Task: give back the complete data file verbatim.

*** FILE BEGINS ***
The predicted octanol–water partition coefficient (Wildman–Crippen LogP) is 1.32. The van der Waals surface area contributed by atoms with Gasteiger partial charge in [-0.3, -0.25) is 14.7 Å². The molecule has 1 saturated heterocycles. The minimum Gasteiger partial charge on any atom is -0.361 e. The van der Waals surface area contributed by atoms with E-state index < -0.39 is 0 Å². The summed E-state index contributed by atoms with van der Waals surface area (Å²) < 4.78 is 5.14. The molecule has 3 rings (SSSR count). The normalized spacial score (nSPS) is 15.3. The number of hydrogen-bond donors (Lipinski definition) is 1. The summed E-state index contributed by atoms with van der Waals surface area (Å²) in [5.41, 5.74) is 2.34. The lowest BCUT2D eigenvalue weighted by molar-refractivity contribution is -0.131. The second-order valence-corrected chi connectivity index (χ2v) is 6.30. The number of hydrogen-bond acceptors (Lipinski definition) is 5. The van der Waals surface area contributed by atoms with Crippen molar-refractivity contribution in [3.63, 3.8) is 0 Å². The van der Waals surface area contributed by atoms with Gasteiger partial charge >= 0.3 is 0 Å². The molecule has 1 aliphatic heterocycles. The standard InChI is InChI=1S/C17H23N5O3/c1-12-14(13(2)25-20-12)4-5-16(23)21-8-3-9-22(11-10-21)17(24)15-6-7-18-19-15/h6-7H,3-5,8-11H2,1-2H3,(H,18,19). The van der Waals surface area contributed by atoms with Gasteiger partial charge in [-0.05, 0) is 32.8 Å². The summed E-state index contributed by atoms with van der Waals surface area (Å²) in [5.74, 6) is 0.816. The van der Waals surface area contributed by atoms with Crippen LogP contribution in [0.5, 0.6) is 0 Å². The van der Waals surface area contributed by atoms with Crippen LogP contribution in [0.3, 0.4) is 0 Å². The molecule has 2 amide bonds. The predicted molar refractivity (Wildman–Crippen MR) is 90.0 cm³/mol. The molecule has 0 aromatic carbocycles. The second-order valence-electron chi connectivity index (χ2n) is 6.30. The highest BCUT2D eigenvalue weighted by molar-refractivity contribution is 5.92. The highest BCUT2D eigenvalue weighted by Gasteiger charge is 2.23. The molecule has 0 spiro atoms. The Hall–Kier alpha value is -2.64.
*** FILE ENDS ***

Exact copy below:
The predicted octanol–water partition coefficient (Wildman–Crippen LogP) is 1.32. The van der Waals surface area contributed by atoms with Gasteiger partial charge in [-0.3, -0.25) is 14.7 Å². The molecule has 1 saturated heterocycles. The minimum Gasteiger partial charge on any atom is -0.361 e. The van der Waals surface area contributed by atoms with E-state index < -0.39 is 0 Å². The summed E-state index contributed by atoms with van der Waals surface area (Å²) < 4.78 is 5.14. The molecule has 3 rings (SSSR count). The normalized spacial score (nSPS) is 15.3. The number of hydrogen-bond donors (Lipinski definition) is 1. The summed E-state index contributed by atoms with van der Waals surface area (Å²) in [5.41, 5.74) is 2.34. The lowest BCUT2D eigenvalue weighted by molar-refractivity contribution is -0.131. The second-order valence-corrected chi connectivity index (χ2v) is 6.30. The number of hydrogen-bond acceptors (Lipinski definition) is 5. The van der Waals surface area contributed by atoms with Crippen molar-refractivity contribution in [3.63, 3.8) is 0 Å². The van der Waals surface area contributed by atoms with Gasteiger partial charge >= 0.3 is 0 Å². The molecule has 1 aliphatic heterocycles. The standard InChI is InChI=1S/C17H23N5O3/c1-12-14(13(2)25-20-12)4-5-16(23)21-8-3-9-22(11-10-21)17(24)15-6-7-18-19-15/h6-7H,3-5,8-11H2,1-2H3,(H,18,19). The van der Waals surface area contributed by atoms with Gasteiger partial charge in [-0.05, 0) is 32.8 Å². The summed E-state index contributed by atoms with van der Waals surface area (Å²) in [5.74, 6) is 0.816. The van der Waals surface area contributed by atoms with Crippen LogP contribution in [0.5, 0.6) is 0 Å². The van der Waals surface area contributed by atoms with Crippen LogP contribution in [0.3, 0.4) is 0 Å². The molecule has 2 amide bonds. The predicted molar refractivity (Wildman–Crippen MR) is 90.0 cm³/mol. The molecule has 0 aromatic carbocycles. The second-order valence-electron chi connectivity index (χ2n) is 6.30. The highest BCUT2D eigenvalue weighted by molar-refractivity contribution is 5.92. The highest BCUT2D eigenvalue weighted by Gasteiger charge is 2.23. The molecule has 0 spiro atoms. The Hall–Kier alpha value is -2.64.